Langston Hughes: Folk Dramatist in the Protest Tradition, 1921-1943

By Joseph McLaren | Go to book overview

Chapter 3
The Tragic Mode: Mulatto

Hughes's "star as a playwright shone most brightly during the thirties." Mulatto, a tragedy of family relationships and miscegenation, explored issues of race during a critical period in American social relations. It held the record for the longest running Broadway play by an African American until Lorraine Hansberry A Raisin in the Sun ( 1959). 1

Mulatto was one of a handful of didactic plays of the 1930s that portrayed black characters and racial issues. Others included DuBose Heyward's Brass Ankle ( 1931), Paul Green Hymn to the Rising Sun, Paul Peters and George Sklar Stevedore ( 1934), and John Wexley They Shall Not Die ( 1934). 2 In addition, black playwrights of the '30s, such as Owen Dodson and Theodore Ward, dealt with race, political ideology, and portrayals of black urban communities. Dodson Divine Comedy, which satirized Father Divine's efforts in Harlem, was staged in Atlanta in a 1938 production directed by Dodson. 3 Theodore Ward Big White Fog, set in Chicago, dealt with nationalism in the Garvey tradition and radical organizing. Hughes was the only playwright who "broached the problem of miscegenation during the 1930's." 4

Langston Hughes's national reputation as a dramatist was achieved through the 1935 Martin Jones Broadway production of Mulatto, which, to Hughes's surprise, was in rehearsal when Hughes returned to New York from California. Prior to his return to New York, Hughes had continued his activities in California in support of the Scottsboro case. 5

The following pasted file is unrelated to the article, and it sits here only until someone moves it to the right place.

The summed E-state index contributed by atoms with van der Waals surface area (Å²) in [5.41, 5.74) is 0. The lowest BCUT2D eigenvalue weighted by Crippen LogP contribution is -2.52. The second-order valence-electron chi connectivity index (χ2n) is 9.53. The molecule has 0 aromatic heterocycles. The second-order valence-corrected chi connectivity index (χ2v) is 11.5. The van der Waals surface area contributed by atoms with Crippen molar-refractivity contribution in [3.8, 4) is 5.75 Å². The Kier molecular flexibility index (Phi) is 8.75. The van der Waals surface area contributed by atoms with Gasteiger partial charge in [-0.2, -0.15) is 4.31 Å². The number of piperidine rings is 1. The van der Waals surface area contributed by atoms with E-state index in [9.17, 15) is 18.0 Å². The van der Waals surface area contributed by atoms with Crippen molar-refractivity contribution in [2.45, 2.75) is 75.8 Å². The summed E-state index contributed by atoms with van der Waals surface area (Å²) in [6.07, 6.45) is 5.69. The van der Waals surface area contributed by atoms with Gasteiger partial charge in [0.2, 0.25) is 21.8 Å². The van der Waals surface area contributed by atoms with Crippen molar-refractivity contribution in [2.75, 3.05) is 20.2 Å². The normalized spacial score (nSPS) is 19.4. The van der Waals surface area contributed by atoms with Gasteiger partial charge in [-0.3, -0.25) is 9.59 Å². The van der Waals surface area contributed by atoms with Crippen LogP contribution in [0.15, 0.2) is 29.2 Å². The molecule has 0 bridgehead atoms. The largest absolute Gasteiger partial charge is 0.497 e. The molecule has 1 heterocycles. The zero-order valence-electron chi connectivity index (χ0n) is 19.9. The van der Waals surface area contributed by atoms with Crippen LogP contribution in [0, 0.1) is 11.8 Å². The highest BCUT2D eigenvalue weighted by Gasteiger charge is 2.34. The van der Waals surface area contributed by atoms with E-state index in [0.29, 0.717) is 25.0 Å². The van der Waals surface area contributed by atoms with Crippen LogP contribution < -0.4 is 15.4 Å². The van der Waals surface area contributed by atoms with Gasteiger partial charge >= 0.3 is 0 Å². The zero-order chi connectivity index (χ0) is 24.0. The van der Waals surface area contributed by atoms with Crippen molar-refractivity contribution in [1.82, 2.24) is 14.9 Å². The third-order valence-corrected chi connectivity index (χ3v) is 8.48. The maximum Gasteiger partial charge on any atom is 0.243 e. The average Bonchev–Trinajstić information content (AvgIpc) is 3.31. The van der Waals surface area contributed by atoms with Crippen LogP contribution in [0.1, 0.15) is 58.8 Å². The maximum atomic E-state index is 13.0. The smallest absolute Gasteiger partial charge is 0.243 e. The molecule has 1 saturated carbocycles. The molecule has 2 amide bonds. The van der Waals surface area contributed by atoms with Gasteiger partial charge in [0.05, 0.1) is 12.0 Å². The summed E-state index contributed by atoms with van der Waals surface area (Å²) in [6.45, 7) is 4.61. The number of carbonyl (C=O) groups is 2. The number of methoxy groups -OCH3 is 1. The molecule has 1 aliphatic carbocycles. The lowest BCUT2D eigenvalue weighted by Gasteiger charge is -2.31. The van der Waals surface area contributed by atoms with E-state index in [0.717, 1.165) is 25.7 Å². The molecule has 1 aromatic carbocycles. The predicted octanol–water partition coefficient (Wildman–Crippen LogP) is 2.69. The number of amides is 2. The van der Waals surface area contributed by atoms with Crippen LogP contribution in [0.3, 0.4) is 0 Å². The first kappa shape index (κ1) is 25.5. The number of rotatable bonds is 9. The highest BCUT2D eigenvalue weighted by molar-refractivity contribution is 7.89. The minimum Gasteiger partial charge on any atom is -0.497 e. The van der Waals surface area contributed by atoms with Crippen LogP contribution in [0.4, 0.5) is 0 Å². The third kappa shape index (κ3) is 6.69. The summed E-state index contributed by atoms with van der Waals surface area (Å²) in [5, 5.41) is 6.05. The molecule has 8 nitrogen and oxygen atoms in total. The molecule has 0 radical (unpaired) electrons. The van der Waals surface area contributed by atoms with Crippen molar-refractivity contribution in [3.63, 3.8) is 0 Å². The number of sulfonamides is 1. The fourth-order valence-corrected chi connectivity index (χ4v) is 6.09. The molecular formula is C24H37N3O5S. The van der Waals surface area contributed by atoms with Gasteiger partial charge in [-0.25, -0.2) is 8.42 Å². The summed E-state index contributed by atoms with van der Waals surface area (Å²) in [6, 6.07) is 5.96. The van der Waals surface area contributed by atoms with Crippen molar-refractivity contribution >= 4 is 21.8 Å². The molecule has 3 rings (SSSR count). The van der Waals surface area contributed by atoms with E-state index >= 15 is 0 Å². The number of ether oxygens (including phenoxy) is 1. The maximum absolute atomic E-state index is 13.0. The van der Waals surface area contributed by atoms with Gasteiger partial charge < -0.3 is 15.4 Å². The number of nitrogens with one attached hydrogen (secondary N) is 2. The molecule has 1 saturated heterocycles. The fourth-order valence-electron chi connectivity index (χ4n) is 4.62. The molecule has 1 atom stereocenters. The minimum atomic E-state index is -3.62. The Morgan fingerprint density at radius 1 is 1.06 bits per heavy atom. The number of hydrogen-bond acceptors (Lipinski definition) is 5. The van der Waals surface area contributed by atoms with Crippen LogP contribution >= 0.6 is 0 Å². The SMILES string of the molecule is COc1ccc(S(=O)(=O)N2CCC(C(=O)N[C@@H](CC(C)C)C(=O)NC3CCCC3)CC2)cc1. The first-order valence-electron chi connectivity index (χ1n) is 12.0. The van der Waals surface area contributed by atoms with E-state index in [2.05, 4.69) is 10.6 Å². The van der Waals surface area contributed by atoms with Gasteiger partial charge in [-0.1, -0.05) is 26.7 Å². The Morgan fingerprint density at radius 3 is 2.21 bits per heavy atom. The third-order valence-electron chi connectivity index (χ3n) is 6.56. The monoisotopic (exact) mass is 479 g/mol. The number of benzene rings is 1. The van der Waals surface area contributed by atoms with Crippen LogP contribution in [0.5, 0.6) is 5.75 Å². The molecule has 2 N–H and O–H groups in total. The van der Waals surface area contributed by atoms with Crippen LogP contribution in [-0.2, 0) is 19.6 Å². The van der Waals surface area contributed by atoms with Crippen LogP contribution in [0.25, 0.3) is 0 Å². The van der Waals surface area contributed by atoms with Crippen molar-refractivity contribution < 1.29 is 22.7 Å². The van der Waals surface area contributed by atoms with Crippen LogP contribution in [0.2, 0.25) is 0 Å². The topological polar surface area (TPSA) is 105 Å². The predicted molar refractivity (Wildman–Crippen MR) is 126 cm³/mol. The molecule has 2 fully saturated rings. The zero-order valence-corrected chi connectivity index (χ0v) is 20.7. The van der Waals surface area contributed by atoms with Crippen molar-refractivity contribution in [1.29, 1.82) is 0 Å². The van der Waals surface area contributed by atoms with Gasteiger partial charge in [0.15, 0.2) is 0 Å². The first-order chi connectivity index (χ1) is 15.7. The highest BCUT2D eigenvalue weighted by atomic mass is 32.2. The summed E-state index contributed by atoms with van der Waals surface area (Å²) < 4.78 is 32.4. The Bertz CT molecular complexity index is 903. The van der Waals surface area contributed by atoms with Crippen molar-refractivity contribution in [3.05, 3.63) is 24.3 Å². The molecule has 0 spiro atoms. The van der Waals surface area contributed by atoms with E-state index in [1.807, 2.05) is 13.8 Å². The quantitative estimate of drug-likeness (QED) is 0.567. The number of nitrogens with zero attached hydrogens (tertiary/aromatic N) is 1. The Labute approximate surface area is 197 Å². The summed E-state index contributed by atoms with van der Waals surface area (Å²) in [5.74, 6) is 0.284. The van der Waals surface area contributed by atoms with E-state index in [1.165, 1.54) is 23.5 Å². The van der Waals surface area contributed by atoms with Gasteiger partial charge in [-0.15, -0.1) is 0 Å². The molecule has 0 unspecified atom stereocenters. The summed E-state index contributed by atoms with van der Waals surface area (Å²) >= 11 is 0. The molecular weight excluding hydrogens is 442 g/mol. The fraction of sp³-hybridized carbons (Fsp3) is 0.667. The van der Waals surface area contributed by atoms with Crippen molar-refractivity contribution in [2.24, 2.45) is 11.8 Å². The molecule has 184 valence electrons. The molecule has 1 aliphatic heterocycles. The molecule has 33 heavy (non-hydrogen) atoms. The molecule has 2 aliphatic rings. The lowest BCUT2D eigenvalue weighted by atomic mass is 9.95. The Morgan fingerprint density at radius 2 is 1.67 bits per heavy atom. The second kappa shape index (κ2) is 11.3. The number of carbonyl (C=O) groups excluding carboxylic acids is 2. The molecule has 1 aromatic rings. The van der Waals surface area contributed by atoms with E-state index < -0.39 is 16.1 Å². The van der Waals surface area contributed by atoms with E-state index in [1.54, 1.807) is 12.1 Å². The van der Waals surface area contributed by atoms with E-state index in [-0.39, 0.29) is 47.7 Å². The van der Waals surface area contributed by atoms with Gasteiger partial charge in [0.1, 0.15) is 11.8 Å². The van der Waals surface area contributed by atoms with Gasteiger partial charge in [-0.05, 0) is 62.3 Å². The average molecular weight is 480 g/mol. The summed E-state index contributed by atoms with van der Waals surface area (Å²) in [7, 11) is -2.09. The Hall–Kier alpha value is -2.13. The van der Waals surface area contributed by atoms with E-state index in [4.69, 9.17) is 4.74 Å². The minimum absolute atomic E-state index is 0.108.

Hughes began writing Mulatto while in attendance at the Hedgerow Theatre during the summer of 1929 and had completed a draft the

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Langston Hughes: Folk Dramatist in the Protest Tradition, 1921-1943
Table of contents

Table of contents

  • Title Page iii
  • Publication/Copyright Page iv
  • Dedication Page v
  • Contents ix
  • Foreword xi
  • Note xiii
  • Acknowledgments xv
  • Abbreviations xvii
  • Introduction 1
  • Endnotes 12
  • Chapter 1 - Folk Comedy in Collaboration: The Mule Bone Affair 17
  • Endnotes 29
  • Chapter 2 - Radical Drama and the Black Community 33
  • Endnotes 54
  • Chapter 3 - The Tragic Mode: Mulatto 59
  • Endnotes 74
  • Chapter 4 - The Gilpin Players and the Karamu Comedies 79
  • Endnotes 97
  • Chapter 5 - The Karamu Tragedies 101
  • Endnotes 114
  • Additional Info *
  • Chapter 6 - The Harlem Suitcase Theatre 117
  • Endnotes 136
  • Chapter 7 - Community Theatre, Black Iconography, and World War II 141
  • Notes 159
  • Notes 165
  • Notes 170
  • Afterword 173
  • Bibliography 175
  • Index 181
  • About the Author *
  • Recent Titles in Contributions in Afro-American and African Studies *
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